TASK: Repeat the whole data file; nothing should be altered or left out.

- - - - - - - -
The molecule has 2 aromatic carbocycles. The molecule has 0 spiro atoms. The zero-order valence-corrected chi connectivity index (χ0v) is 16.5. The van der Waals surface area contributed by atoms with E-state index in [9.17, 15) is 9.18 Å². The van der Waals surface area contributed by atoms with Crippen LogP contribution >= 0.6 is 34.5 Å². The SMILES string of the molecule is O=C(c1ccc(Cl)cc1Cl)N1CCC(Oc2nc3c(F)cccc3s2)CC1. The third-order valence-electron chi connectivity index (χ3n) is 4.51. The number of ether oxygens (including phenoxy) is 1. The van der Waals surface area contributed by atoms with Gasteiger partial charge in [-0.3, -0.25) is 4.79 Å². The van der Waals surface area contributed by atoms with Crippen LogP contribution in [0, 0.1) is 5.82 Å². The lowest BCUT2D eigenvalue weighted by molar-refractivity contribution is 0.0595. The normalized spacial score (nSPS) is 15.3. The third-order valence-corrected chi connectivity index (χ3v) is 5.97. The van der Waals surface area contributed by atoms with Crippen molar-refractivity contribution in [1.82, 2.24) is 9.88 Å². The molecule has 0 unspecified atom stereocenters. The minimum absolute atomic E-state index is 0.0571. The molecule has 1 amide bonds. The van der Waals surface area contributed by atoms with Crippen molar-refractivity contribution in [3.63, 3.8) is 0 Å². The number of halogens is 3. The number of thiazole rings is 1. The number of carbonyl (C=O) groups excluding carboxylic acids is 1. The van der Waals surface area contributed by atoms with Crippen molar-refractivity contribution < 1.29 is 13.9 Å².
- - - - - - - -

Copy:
The molecule has 2 aromatic carbocycles. The molecule has 0 spiro atoms. The zero-order valence-corrected chi connectivity index (χ0v) is 16.5. The van der Waals surface area contributed by atoms with E-state index in [9.17, 15) is 9.18 Å². The van der Waals surface area contributed by atoms with Crippen LogP contribution >= 0.6 is 34.5 Å². The SMILES string of the molecule is O=C(c1ccc(Cl)cc1Cl)N1CCC(Oc2nc3c(F)cccc3s2)CC1. The third-order valence-electron chi connectivity index (χ3n) is 4.51. The number of ether oxygens (including phenoxy) is 1. The van der Waals surface area contributed by atoms with Gasteiger partial charge in [-0.3, -0.25) is 4.79 Å². The van der Waals surface area contributed by atoms with Crippen LogP contribution in [0, 0.1) is 5.82 Å². The lowest BCUT2D eigenvalue weighted by molar-refractivity contribution is 0.0595. The normalized spacial score (nSPS) is 15.3. The third-order valence-corrected chi connectivity index (χ3v) is 5.97. The van der Waals surface area contributed by atoms with Crippen molar-refractivity contribution in [1.82, 2.24) is 9.88 Å². The molecule has 0 unspecified atom stereocenters. The minimum absolute atomic E-state index is 0.0571. The molecule has 1 amide bonds. The van der Waals surface area contributed by atoms with Crippen molar-refractivity contribution in [3.63, 3.8) is 0 Å². The number of halogens is 3. The number of thiazole rings is 1. The number of carbonyl (C=O) groups excluding carboxylic acids is 1. The van der Waals surface area contributed by atoms with Crippen molar-refractivity contribution < 1.29 is 13.9 Å².